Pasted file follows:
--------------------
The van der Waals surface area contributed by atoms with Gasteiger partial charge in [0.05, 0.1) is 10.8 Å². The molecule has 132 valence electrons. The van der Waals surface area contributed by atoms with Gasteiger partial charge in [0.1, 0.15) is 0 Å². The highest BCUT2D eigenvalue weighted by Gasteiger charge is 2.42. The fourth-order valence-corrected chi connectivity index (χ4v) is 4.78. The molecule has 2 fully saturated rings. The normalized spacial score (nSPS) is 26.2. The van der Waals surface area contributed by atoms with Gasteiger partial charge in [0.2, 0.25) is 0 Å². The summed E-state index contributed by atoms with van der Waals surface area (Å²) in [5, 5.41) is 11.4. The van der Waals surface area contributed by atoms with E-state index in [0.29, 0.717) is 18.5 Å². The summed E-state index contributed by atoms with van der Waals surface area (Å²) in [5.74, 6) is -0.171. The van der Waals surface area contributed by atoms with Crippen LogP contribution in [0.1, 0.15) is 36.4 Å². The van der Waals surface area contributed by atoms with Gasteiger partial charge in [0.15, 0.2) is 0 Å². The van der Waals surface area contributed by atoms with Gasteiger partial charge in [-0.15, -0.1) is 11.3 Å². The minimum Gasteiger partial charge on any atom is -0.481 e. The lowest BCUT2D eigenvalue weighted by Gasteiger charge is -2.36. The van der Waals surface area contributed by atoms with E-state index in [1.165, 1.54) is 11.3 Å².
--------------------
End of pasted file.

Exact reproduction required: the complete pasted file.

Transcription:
The van der Waals surface area contributed by atoms with Gasteiger partial charge in [0.05, 0.1) is 10.8 Å². The molecule has 132 valence electrons. The van der Waals surface area contributed by atoms with Gasteiger partial charge in [0.1, 0.15) is 0 Å². The highest BCUT2D eigenvalue weighted by Gasteiger charge is 2.42. The fourth-order valence-corrected chi connectivity index (χ4v) is 4.78. The molecule has 2 fully saturated rings. The normalized spacial score (nSPS) is 26.2. The van der Waals surface area contributed by atoms with Gasteiger partial charge in [0.2, 0.25) is 0 Å². The summed E-state index contributed by atoms with van der Waals surface area (Å²) in [5, 5.41) is 11.4. The van der Waals surface area contributed by atoms with E-state index in [0.29, 0.717) is 18.5 Å². The summed E-state index contributed by atoms with van der Waals surface area (Å²) in [5.74, 6) is -0.171. The van der Waals surface area contributed by atoms with Crippen LogP contribution in [0.1, 0.15) is 36.4 Å². The van der Waals surface area contributed by atoms with Gasteiger partial charge in [0.15, 0.2) is 0 Å². The van der Waals surface area contributed by atoms with Gasteiger partial charge in [-0.15, -0.1) is 11.3 Å². The minimum Gasteiger partial charge on any atom is -0.481 e. The lowest BCUT2D eigenvalue weighted by Gasteiger charge is -2.36. The van der Waals surface area contributed by atoms with E-state index in [1.165, 1.54) is 11.3 Å².